[Tutorial] UsableActor system in Blueprint with multiplayer support

Hi guys,

By popular demand I created the UsableActor system in Blueprint. For anyone who got stuck last time on the C++ variant, this should help you out!

Blueprint tutorial:

Original in C++:

Thank you very much for this! It’s nice to see a system developed in both C++ and BP. Also your other tutorials are very informative. Please keep them coming!

Thanks! I’ll keep them coming! :wink:

@Tom - Thanks for this, awesome tutorial.

I’m wondering about this part:

No where that I can find is there an OnUsed function defined on the character. Or is that supposed to be from the item? Because I don’t get how it’s on the character’s event graph unless it’s a function of the character.

If it is a function on the character, what’s the definition?

If it’s the BP_UsableItem function OnUsed, how do you even add that to the character’s event graph? I can’t figure out any way to do it.

Edit: May I suggest putting the actual blueprints in with the tutorial content so that people can verify they’re doing stuff right?

It’s a function from the item. This is where the Context Sensitive option is critical. Make sure that is checked and drag a line from “Usable Actor” (<- Get Usable Actor node) and now you should find the correct nodes to call “On Used” on that item.

This is a bit confusing, I will see if I can make this more clear in the tutorial!

Could have sworn I tried that.

Thanks very much! Too little sleep I guess.

Edit: Also btw, I had a similar problem with getting the Cast To UsableItem node to show up. I think what happened was that when I had Context Sensitive checked, I wasn’t drilling down through the categories and looking close enough. I ended up promoting the hit actor to a variable and then dragging off that to get the node.

@Tom, I want to have a system with my items where unique properties are persistent, mostly to (at first) support being able to partially eat food rather than consuming it at-once.

The OnUsed function in UseableItem destroys the actor. I was wondering what your thoughts would be on passing it over in a more direct way to the player’s inventory without destroying it, or at least, preserving the parameters that are persistent.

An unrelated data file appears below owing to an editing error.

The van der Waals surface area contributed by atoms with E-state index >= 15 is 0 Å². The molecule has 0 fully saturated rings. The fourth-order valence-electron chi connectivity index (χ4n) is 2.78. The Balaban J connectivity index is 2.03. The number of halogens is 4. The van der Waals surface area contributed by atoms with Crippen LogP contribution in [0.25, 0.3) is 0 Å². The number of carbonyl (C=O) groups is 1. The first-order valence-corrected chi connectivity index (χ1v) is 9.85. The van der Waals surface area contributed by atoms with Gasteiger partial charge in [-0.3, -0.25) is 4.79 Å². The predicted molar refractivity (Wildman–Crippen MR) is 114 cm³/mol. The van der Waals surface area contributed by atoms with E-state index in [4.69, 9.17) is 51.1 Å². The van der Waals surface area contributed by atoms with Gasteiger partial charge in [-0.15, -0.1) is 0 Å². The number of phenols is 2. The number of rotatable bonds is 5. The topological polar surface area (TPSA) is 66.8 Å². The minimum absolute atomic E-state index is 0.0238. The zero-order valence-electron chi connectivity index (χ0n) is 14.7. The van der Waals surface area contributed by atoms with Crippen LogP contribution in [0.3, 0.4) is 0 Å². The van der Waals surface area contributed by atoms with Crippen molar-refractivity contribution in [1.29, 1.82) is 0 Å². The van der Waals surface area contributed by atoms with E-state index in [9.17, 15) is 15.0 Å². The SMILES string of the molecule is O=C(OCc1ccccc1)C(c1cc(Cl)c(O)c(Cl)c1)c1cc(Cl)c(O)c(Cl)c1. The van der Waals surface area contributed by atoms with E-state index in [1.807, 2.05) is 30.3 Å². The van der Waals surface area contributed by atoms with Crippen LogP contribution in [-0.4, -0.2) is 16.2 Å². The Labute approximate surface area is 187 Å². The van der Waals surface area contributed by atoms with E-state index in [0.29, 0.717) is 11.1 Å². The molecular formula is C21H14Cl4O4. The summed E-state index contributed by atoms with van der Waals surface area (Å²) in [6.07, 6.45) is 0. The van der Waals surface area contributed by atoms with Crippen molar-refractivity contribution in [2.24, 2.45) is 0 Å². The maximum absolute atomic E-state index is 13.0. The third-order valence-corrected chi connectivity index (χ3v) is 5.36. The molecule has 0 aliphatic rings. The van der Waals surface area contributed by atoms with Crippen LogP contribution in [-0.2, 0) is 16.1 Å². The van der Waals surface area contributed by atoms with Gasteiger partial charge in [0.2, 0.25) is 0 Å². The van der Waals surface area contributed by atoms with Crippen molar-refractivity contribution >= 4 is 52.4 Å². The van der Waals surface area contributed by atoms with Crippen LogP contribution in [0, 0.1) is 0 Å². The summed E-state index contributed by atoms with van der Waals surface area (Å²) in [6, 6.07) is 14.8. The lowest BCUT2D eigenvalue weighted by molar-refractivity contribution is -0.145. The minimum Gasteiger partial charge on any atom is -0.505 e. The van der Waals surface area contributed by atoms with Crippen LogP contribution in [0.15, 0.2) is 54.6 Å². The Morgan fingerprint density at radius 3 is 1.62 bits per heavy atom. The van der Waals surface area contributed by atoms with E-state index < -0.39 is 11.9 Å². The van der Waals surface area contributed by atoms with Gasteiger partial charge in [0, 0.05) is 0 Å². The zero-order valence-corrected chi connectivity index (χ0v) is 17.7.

I will of course be contributing back anything cool I build in terms of a persistent-item inventory system, as I feel that not enough games feature that sort of thing (i.e., if you use 2 rounds of a 10 round magazine, and drop it, and someone picks it up later they will find it has only 8 rounds, not 10).

Edit: Also as a tip for improvement of the tutorial I think it might be nice to have a blurb about BaseEyeHeight in this blueprint: because there’s not really anything about it. I personally just changed it to use the camera and such as that’s better for my needs, but it would improve the tutorial to have it mentioned so that people following along don’t get confused by it.

Edit again: Another observation is that you might want to put the gifs demonstrating how stuff works in a collapsible section so that after the reader is done looking at it, they can hide it away in order to better read the text.

BTW thanks again for this tutorial, awesome work.

I would look into using structs to pass blocks of information between items or consider datatables, last I heard they made a big improvement for accessing DataTable through Blueprint for upcoming 4.3 (available already on GitHub) I haven’t really dug into this type of feature yet, definitely interesting and something I’d like to look at in the future! Let me know if you made something cool with that!

Thanks, I’ll consider updating that part - it does indeed assume you’re doing a default FPS. Thanks!

I definitely agree this would be better. I should look for a 9gag-like plugin that allows me to stop/continue gifs. Thanks for your feedback on that!

Edit: Updated the site, GIFs no longer auto-play and support stop/continue! Much easier on the eyes.

@Tom, awesome!

I kept getting distracted by the (awesome and helpful - most tutorials don’t go that far!) gifs while reading the text.

I’ll see what I can do with datatables, should be fun.

Edit: Looks like I might have to backburner the persistent items until a bit later, since I’m trying to build as much gameplay as possible with blueprints before I dive into doing C++ (I am a C++ programmer, but I want to get familiar with blueprints and also avoid getting bogged down in C++ code to start with, and focus on getting core gameplay implemented).